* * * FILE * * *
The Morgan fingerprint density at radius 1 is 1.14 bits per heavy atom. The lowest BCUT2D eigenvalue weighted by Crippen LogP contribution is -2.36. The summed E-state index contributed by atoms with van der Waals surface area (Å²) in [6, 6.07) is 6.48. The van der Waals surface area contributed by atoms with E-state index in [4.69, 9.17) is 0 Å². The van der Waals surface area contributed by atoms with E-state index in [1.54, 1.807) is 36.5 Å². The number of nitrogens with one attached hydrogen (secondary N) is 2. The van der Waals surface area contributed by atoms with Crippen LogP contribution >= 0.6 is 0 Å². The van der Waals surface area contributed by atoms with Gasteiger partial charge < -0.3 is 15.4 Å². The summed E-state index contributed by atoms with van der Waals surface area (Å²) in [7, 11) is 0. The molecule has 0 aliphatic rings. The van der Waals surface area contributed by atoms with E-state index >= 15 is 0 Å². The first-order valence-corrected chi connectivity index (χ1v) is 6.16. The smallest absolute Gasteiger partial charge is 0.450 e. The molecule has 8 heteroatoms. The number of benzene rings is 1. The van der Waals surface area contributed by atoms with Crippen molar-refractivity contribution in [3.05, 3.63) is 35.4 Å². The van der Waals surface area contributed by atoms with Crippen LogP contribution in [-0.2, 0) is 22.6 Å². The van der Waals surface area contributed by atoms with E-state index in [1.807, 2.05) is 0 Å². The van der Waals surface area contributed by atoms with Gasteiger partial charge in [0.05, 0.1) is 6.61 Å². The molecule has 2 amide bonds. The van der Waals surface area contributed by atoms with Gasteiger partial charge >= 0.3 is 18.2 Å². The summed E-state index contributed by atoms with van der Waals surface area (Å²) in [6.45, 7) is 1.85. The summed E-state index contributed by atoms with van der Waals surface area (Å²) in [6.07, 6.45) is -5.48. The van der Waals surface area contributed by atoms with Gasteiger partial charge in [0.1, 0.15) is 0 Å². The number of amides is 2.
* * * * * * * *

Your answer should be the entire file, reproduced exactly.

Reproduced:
The Morgan fingerprint density at radius 1 is 1.14 bits per heavy atom. The lowest BCUT2D eigenvalue weighted by Crippen LogP contribution is -2.36. The summed E-state index contributed by atoms with van der Waals surface area (Å²) in [6, 6.07) is 6.48. The van der Waals surface area contributed by atoms with E-state index in [4.69, 9.17) is 0 Å². The van der Waals surface area contributed by atoms with E-state index in [1.54, 1.807) is 36.5 Å². The number of nitrogens with one attached hydrogen (secondary N) is 2. The van der Waals surface area contributed by atoms with Crippen LogP contribution >= 0.6 is 0 Å². The van der Waals surface area contributed by atoms with Gasteiger partial charge < -0.3 is 15.4 Å². The summed E-state index contributed by atoms with van der Waals surface area (Å²) in [7, 11) is 0. The molecule has 0 aliphatic rings. The van der Waals surface area contributed by atoms with E-state index >= 15 is 0 Å². The first-order valence-corrected chi connectivity index (χ1v) is 6.16. The smallest absolute Gasteiger partial charge is 0.450 e. The molecule has 8 heteroatoms. The number of benzene rings is 1. The van der Waals surface area contributed by atoms with Crippen molar-refractivity contribution in [3.05, 3.63) is 35.4 Å². The van der Waals surface area contributed by atoms with Crippen LogP contribution in [-0.2, 0) is 22.6 Å². The van der Waals surface area contributed by atoms with E-state index in [1.807, 2.05) is 0 Å². The van der Waals surface area contributed by atoms with Gasteiger partial charge in [0.05, 0.1) is 6.61 Å². The molecule has 2 amide bonds. The van der Waals surface area contributed by atoms with Gasteiger partial charge >= 0.3 is 18.2 Å². The summed E-state index contributed by atoms with van der Waals surface area (Å²) in [6.45, 7) is 1.85. The summed E-state index contributed by atoms with van der Waals surface area (Å²) in [6.07, 6.45) is -5.48. The van der Waals surface area contributed by atoms with Gasteiger partial charge in [0.1, 0.15) is 0 Å². The number of amides is 2.